Wednesday, November 15, 2017

Put It in a Hole in the Ground

What do you do with something that you want to save and be sure it does not get lost or destroyed through carelessness?  Dig a hole and put it in the ground.  At least that is what the parable of Jesus from Matthew 25:14-30 says someone did with something very valuable.  Those of us who have been in church circles for many years recognize this as the "Parable of the Talents".  If you are not familiar with the story, it goes something like this (paraphrase mine):

A rich man was going on a journey so he wanted to be sure his wealth was protected while he was gone.  So, he called his servants and told them to take care of his riches.  To one servant, he gave 5 talents of gold, to another 2 talents of gold, and to another 1 talent of gold.   (Each talent was worth 10,000 days pay.)  And then the man left on his journey.  So, when he returned, he called the servants and asked for his money back.  They were just the caretakers of the money but the servant who had 5 talents was shrewd enough to invest it and he presented 10 talents to his master instead of 5.  The master praised him and told him he did a good job.  The servant who had the 2 talents also invested the money and presented his master with 4 talents instead of 2.  He also received the praise of his master.  The servant with the 1 talent, though, was afraid of his master and so afraid that he feared if he did not have the 1 talent given to him that his master would be very angry so he dug a hole and put it in the ground for safekeeping.  As he presented it back to his master, he explained this.  Now, instead of the master praising him for giving him back his exact amount of money, he berated him and told him that he should have done as the other servants had and he would be punished for not investing and returning more than he had been given. 

I have always felt sorry for the servant with the 1 talent.  His master had not told him to invest the money and give him a return on his money.  He had just told him to keep the money safe until his return, and he did what was asked of him.  So, why was he being punished for doing what he was asked to do?  The servants with greater sums of money had thought of investing their amounts and doubling the money but this servant simply was a good caretaker of the money and returned what had been given to him.  Should he not at least gotten a gold star or a happy face for what he did? 

The point of the story seems to be that God expects us to use the talents (not money, skills or gifts) we have to enhance the Kingdom of God instead of burying it in the ground.  God has given us many gifts and talents with which to serve God and some who possess gifts or talents use them for God's Kingdom.  They sing and teach and preach and do missionary work and expand God's Kingdom so that others come into it because they have used their talents.  Others, though, are afraid to use their talents.  They are either literally afraid, such as they have stage fright so they cannot talk or sing or teach in front of others lest they shake for fear in their shoes.  Or, they cannot minister to those who are ill or living in poor conditions because they are afraid of germs or illness and think they may catch some disease themselves by exposing themselves to possible unseen dangers.  Fear has kept them from sharing the good gifts God has given them.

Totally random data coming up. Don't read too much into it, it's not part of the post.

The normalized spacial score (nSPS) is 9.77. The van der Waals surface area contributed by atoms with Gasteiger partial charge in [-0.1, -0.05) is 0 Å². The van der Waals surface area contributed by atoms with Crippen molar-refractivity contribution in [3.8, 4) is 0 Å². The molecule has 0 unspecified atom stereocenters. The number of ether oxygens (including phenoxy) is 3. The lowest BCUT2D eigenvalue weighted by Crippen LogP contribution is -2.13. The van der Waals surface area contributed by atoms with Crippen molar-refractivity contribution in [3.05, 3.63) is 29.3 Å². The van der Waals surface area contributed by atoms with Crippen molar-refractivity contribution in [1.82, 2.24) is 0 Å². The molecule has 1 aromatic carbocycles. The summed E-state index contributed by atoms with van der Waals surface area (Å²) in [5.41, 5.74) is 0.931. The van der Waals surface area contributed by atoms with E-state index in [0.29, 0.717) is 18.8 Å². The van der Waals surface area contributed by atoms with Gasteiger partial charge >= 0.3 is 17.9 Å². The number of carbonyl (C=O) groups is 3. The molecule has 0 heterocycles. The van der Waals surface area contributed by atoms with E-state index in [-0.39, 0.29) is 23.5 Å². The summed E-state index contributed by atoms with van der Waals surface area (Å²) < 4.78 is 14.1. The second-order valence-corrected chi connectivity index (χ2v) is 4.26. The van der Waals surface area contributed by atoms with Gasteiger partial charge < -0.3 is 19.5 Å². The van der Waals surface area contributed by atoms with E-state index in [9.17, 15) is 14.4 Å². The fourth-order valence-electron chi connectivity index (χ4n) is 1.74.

The servant who did not invest his master's money told him that he did not do it because he was afraid of his master.  He knew that his master was hard to get along with and he feared if he lost the money that had been given to him then his master would be angry and would punish him, and that is exactly what happened to him because he did not take a risk. 

So, does God mean for us to stick our necks out and risk what could happen if we invest our talents on God's behalf and for the sake of God's Kingdom OR does he mean for us to dig a hole and fall in it for fear that we may not be able to do what we think we can and we would open ourselves up to public ridicule if we failed?  I think that the parable teaches that God wants us to be brave and have faith that what we do on behalf of God's Kingdom will have positive results. 

Mordecai told Esther in the book that bears her name, "What if God chose you for just such a time as this?"  And today we ask the same question of ourselves and others as we work to bring about peace and justice and love in the world around us.  What if God chose you and me for just such a time as this?  What if we really are the only hands and feet that God has to do work in the world around us?  Will we work on the master's behalf until he returns?   Will we invest ourselves so that we will increase the value of our talents and present them to the master?  Will we just dig a hole and save what we have so that it will be there just as it was given to us?  The decision and the answer is only ours, yours and mine, to give. 

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